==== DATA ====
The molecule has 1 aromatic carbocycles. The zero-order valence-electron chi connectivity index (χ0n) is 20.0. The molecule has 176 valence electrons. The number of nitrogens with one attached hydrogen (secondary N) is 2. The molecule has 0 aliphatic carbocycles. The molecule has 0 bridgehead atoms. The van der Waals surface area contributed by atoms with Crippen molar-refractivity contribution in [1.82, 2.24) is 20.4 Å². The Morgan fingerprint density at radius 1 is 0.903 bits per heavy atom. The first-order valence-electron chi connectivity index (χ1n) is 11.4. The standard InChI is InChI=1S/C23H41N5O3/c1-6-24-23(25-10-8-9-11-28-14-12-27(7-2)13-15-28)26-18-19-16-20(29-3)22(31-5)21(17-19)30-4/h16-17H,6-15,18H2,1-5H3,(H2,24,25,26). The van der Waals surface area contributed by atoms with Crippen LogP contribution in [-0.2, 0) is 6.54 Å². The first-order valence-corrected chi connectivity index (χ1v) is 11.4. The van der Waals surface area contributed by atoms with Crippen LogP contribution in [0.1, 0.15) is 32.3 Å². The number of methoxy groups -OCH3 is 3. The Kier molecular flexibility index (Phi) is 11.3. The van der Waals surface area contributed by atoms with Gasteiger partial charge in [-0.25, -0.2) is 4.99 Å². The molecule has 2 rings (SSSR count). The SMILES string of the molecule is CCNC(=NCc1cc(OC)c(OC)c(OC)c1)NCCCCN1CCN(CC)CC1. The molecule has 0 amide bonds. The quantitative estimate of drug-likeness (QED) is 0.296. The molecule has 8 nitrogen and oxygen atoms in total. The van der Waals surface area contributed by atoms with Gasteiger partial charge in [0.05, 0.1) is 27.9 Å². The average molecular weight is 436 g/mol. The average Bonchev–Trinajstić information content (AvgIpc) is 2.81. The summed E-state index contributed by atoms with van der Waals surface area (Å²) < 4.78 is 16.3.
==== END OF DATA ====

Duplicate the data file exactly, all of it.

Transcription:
The molecule has 1 aromatic carbocycles. The zero-order valence-electron chi connectivity index (χ0n) is 20.0. The molecule has 176 valence electrons. The number of nitrogens with one attached hydrogen (secondary N) is 2. The molecule has 0 aliphatic carbocycles. The molecule has 0 bridgehead atoms. The van der Waals surface area contributed by atoms with Crippen molar-refractivity contribution in [1.82, 2.24) is 20.4 Å². The Morgan fingerprint density at radius 1 is 0.903 bits per heavy atom. The first-order valence-electron chi connectivity index (χ1n) is 11.4. The standard InChI is InChI=1S/C23H41N5O3/c1-6-24-23(25-10-8-9-11-28-14-12-27(7-2)13-15-28)26-18-19-16-20(29-3)22(31-5)21(17-19)30-4/h16-17H,6-15,18H2,1-5H3,(H2,24,25,26). The van der Waals surface area contributed by atoms with Crippen LogP contribution in [-0.2, 0) is 6.54 Å². The first-order valence-corrected chi connectivity index (χ1v) is 11.4. The van der Waals surface area contributed by atoms with Crippen LogP contribution in [0.1, 0.15) is 32.3 Å². The number of methoxy groups -OCH3 is 3. The Kier molecular flexibility index (Phi) is 11.3. The van der Waals surface area contributed by atoms with Gasteiger partial charge in [-0.25, -0.2) is 4.99 Å². The molecule has 2 rings (SSSR count). The SMILES string of the molecule is CCNC(=NCc1cc(OC)c(OC)c(OC)c1)NCCCCN1CCN(CC)CC1. The molecule has 0 amide bonds. The quantitative estimate of drug-likeness (QED) is 0.296. The molecule has 8 nitrogen and oxygen atoms in total. The van der Waals surface area contributed by atoms with Gasteiger partial charge in [0.05, 0.1) is 27.9 Å². The average molecular weight is 436 g/mol. The average Bonchev–Trinajstić information content (AvgIpc) is 2.81. The summed E-state index contributed by atoms with van der Waals surface area (Å²) < 4.78 is 16.3.